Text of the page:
Comment


          • #6
            “Defect specific” word is not applied to direct or indirect typing of hernia. Defect specific treatment means treat only that hole and leave other area as it is.

            Because, direct or indirect or femoral types have their own established treatments like mesh or Bassini or Marcy or Shouldice etc.

            UhOh! Prof. Dr. Desarda M. P. Kindly Responded to your concern ..please read above

            Comment


            • #7
              Originally posted by dog View Post
              “Defect specific” word is not applied to direct or indirect typing of hernia. Defect specific treatment means treat only that hole and leave other area as it is.

              Because, direct or indirect or femoral types have their own established treatments like mesh or Bassini or Marcy or Shouldice etc.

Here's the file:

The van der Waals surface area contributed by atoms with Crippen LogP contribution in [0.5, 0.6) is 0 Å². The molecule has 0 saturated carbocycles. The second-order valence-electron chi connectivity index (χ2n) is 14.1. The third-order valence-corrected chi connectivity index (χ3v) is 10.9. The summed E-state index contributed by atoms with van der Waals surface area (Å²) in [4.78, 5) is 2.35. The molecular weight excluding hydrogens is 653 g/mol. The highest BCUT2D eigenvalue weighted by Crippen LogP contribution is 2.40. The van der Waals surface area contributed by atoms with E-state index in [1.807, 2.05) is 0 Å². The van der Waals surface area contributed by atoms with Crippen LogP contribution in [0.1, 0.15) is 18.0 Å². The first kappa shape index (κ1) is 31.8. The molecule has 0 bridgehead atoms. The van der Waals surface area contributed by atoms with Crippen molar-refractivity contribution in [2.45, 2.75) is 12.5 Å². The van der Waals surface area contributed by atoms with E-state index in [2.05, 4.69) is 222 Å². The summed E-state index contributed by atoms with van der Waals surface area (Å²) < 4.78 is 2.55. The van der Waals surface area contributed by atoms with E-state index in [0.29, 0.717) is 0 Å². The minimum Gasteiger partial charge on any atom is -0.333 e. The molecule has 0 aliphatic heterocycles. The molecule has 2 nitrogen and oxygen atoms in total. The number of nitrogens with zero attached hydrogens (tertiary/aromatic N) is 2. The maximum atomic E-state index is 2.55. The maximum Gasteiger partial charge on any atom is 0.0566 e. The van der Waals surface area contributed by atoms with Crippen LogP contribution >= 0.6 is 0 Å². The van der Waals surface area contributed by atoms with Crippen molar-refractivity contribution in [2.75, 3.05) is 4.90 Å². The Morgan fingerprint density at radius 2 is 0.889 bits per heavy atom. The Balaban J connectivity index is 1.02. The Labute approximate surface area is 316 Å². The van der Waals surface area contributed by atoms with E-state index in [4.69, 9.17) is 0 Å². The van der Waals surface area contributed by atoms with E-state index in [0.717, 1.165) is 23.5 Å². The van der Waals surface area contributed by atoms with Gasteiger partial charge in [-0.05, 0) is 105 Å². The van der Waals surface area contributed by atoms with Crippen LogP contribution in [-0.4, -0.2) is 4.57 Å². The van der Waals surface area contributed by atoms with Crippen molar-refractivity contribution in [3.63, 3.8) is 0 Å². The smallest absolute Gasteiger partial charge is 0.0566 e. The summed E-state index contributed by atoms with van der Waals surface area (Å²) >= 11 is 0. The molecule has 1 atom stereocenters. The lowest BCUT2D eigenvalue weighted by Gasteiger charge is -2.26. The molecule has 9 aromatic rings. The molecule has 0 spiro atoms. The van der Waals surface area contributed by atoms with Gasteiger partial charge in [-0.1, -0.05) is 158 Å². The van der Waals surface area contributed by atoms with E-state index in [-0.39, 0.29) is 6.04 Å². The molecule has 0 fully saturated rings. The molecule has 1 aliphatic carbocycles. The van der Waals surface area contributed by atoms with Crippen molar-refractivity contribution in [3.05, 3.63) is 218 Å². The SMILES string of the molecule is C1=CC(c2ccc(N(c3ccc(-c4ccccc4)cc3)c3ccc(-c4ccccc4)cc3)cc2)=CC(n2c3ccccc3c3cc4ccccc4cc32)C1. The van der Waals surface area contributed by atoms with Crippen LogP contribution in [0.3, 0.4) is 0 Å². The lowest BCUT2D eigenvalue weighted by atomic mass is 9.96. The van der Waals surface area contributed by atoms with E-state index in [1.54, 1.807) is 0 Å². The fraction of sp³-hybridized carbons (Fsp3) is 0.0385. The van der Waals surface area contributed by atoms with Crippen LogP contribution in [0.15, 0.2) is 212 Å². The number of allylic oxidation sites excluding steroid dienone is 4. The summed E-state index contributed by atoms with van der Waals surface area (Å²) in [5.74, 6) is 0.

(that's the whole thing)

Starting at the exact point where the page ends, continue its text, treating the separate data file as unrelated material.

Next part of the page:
UhOh! Prof. Dr. Desarda M. P. Kindly Responded to your concern ..please read above

              Hi dog,

              Just as how umbilical hernia and inguinal hernia are different, femoral hernia and inguinal hernia are completely different hernias. Many doctors use a different repair method for femoral hernia to that of inguinal hernia (however, in the case of laparoscopic mesh repair, mesh is usually covered on the whole area where indirect, direct, and femoral hernia can occur). Therefore, when discussing type-specific repair, it is better to regard only indirect and direct inguinal hernia.

              As Dr. Desarda pointed out above, the term ‘defect specific’ can cause misunderstanding. This is why I think it is preferable to use the term ‘type-specific’. Type-specific repair means that the whole area of each indirect and direct type is repaired.